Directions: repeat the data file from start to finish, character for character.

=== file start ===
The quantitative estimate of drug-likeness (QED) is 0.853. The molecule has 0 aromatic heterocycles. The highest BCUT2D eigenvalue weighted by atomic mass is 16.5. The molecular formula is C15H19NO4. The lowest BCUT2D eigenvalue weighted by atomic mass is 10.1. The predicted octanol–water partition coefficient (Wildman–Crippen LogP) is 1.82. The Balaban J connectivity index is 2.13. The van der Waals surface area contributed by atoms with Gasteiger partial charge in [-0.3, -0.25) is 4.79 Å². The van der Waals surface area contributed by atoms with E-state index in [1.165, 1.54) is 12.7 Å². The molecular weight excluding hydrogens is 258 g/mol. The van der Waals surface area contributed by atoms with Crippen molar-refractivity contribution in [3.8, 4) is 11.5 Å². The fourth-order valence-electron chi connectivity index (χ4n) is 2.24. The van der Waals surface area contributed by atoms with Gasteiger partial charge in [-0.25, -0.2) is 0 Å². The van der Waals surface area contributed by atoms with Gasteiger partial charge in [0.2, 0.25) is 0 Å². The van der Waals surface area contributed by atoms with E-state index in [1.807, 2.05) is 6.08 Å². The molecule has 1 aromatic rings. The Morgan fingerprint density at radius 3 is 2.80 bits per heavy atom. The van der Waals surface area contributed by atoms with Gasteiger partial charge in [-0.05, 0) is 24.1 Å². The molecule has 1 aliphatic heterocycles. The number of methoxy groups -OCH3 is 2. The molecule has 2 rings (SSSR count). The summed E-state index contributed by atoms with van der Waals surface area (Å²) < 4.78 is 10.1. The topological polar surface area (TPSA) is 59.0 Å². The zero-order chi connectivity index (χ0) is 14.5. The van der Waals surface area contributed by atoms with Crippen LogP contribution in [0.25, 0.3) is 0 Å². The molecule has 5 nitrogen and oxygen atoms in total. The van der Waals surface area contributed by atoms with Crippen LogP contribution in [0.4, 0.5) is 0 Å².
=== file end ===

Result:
The quantitative estimate of drug-likeness (QED) is 0.853. The molecule has 0 aromatic heterocycles. The highest BCUT2D eigenvalue weighted by atomic mass is 16.5. The molecular formula is C15H19NO4. The lowest BCUT2D eigenvalue weighted by atomic mass is 10.1. The predicted octanol–water partition coefficient (Wildman–Crippen LogP) is 1.82. The Balaban J connectivity index is 2.13. The van der Waals surface area contributed by atoms with Gasteiger partial charge in [-0.3, -0.25) is 4.79 Å². The van der Waals surface area contributed by atoms with E-state index in [1.165, 1.54) is 12.7 Å². The molecular weight excluding hydrogens is 258 g/mol. The van der Waals surface area contributed by atoms with Crippen molar-refractivity contribution in [3.8, 4) is 11.5 Å². The fourth-order valence-electron chi connectivity index (χ4n) is 2.24. The van der Waals surface area contributed by atoms with Gasteiger partial charge in [-0.25, -0.2) is 0 Å². The van der Waals surface area contributed by atoms with Gasteiger partial charge in [0.2, 0.25) is 0 Å². The van der Waals surface area contributed by atoms with E-state index in [1.807, 2.05) is 6.08 Å². The molecule has 1 aromatic rings. The Morgan fingerprint density at radius 3 is 2.80 bits per heavy atom. The van der Waals surface area contributed by atoms with Gasteiger partial charge in [-0.05, 0) is 24.1 Å². The molecule has 1 aliphatic heterocycles. The number of methoxy groups -OCH3 is 2. The molecule has 2 rings (SSSR count). The summed E-state index contributed by atoms with van der Waals surface area (Å²) < 4.78 is 10.1. The topological polar surface area (TPSA) is 59.0 Å². The zero-order chi connectivity index (χ0) is 14.5. The van der Waals surface area contributed by atoms with Crippen LogP contribution in [0.25, 0.3) is 0 Å². The molecule has 5 nitrogen and oxygen atoms in total. The van der Waals surface area contributed by atoms with Crippen LogP contribution in [0.4, 0.5) is 0 Å².